The UOCAVA Voter - De Facto Disenfranchisement

Over a quarter of a million American citizens who lived overseas or were members of the American military attempted to vote in the 2012 General Election but were unable to be counted. The reasons for their failure are many, but antiquated absent voting procedures and arbitrary rules and deadlines are largely to blame. Increased use of modern technology, including the internet, will help.

Interest in making sure that Americans living abroad and service personnel located away from their homes can vote is at an all-time high. It is the rare public official who will make statements that might be perceived as advocating the disenfranchisement of someone in the armed services. Public opinion surveys show that the American population wants their military to be able to vote, especially if overseas in a combat zone. The Uniformed and Overseas Citizens Absentee Voting Act (UOCAVA) of 1986 and the Military and Overseas Voter Empowerment (MOVE) Act of 2009 brought about some level of standardization among the states but, even with such support, and despite considerable progress over the past half century, it is apparent that de facto disenfranchisement remains a problem. Work still needs to be done.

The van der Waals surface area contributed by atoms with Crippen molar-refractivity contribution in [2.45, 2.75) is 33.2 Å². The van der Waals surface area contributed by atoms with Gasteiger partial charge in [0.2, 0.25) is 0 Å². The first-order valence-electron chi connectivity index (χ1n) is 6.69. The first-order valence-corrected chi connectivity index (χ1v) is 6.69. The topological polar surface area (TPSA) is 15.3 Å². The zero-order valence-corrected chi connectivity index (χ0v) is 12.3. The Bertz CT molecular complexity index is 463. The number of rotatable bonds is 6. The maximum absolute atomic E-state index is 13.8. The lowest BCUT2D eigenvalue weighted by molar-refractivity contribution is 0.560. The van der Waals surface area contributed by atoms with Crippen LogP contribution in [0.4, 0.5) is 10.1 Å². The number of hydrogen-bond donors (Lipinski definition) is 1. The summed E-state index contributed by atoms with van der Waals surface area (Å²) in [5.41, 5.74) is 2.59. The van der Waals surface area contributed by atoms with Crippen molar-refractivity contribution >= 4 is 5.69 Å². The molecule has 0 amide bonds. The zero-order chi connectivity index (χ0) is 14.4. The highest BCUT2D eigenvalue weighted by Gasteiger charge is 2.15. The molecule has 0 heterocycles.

In 2013, President Obama established a Presidential Commission on Election Administration (PCEA). Part of the mission for that group was to "improve the experience of voters facing ... obstacles in casting their ballots, such as members of the military [and] overseas voters." Among other things, the commissioners were directed to explore "voting accessibility for uniformed and overseas voters," particularly absent voting laws that might impact that population's ability to cast a ballot... [View the complete article]